On the same evening as our beloved New England Patriots convincingly won the AFC Championship over the Pittsburgh Steelers 36-17, we welcomed Eric Barthold back to campus to speak with faculty, student leadership, male athletes, and our ninth grade boys about redefining masculinity in today’s society.
Over the past decade, the NFL, arguably the most ‘macho’ professional sports league, has made nearly as many headlines around dating violence, sexual assault, and head injuries as it has around the quality of play on the field. While the league has worked to increase awareness around these issues, an underlying conflict remains in our society around what it means to ‘be a man’.
Daily, adolescents wrestle with tough questions that pit their conscience against perceived societal norms. Is it more ‘manly’ to shake off a hard hit and get back on the field even though you may be concussed or to acknowledge the injury took place and seek out the necessary support to heal properly before returning to action? Is it more manly to have a sexual conquest over a woman or to treat her with respect? The answers to these questions may seem abundantly clear to us as adults, but the landscape in which our students operate is far more complex as mixed messages abound from the media, peers, and even misguided adults in their life.
Sunday’s NFC and AFC championship games, with the requisite chest-thumping, head-butting, ‘man-up’ celebrations of any major male athletic event, served as the perfect backdrop for Eric’s message to students and faculty. Through small group conversations, Eric navigated the complex waters of what it means to be a man in today’s society with grace and credibility as he asked boys about the pressures they face in their adolescent lives: What does it really mean to be a man? What does that look like? How does media depict men and women, and what is not included in that portrayal? What is consent? How might our society’s culture of masculinity create a culture of sexaul violence? What can we do to change that?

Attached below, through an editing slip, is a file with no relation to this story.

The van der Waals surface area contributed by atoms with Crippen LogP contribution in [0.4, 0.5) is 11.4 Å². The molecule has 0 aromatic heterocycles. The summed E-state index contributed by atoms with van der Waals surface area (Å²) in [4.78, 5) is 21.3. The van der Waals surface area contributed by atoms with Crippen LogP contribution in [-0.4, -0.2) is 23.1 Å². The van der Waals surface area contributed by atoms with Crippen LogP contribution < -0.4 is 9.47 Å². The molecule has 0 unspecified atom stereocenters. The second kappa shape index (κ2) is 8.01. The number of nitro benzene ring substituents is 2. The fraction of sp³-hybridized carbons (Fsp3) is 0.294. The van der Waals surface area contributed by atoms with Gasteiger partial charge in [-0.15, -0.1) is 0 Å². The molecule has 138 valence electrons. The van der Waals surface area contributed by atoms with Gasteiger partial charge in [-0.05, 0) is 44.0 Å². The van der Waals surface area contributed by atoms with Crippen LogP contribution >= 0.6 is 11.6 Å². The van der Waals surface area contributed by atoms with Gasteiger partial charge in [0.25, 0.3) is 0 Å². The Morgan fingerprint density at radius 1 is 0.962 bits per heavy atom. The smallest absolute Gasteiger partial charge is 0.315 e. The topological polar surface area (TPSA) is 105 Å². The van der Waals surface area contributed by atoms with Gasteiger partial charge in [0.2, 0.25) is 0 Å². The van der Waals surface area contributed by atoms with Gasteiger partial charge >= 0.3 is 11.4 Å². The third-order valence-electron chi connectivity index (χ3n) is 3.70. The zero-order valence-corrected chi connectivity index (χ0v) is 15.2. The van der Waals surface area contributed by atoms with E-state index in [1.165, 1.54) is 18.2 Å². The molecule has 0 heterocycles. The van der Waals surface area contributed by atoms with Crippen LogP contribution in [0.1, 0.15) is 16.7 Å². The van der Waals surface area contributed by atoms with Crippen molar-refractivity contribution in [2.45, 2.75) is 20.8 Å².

While we understand these conversations with our students will not drastically shift the prevailing cultural around masculinity, we recognize through continued conversation and an opportunity to have our male students open up about the pressures they feel, we can continue to support a healthy culture within the Proctor community. Many thanks to Residential Life Coordinator Kyle Tremblay for organizing Eric’s visit to campus Sunday, and to Eric for sparking a critical dialogue with which we must continue to engage alongside our students.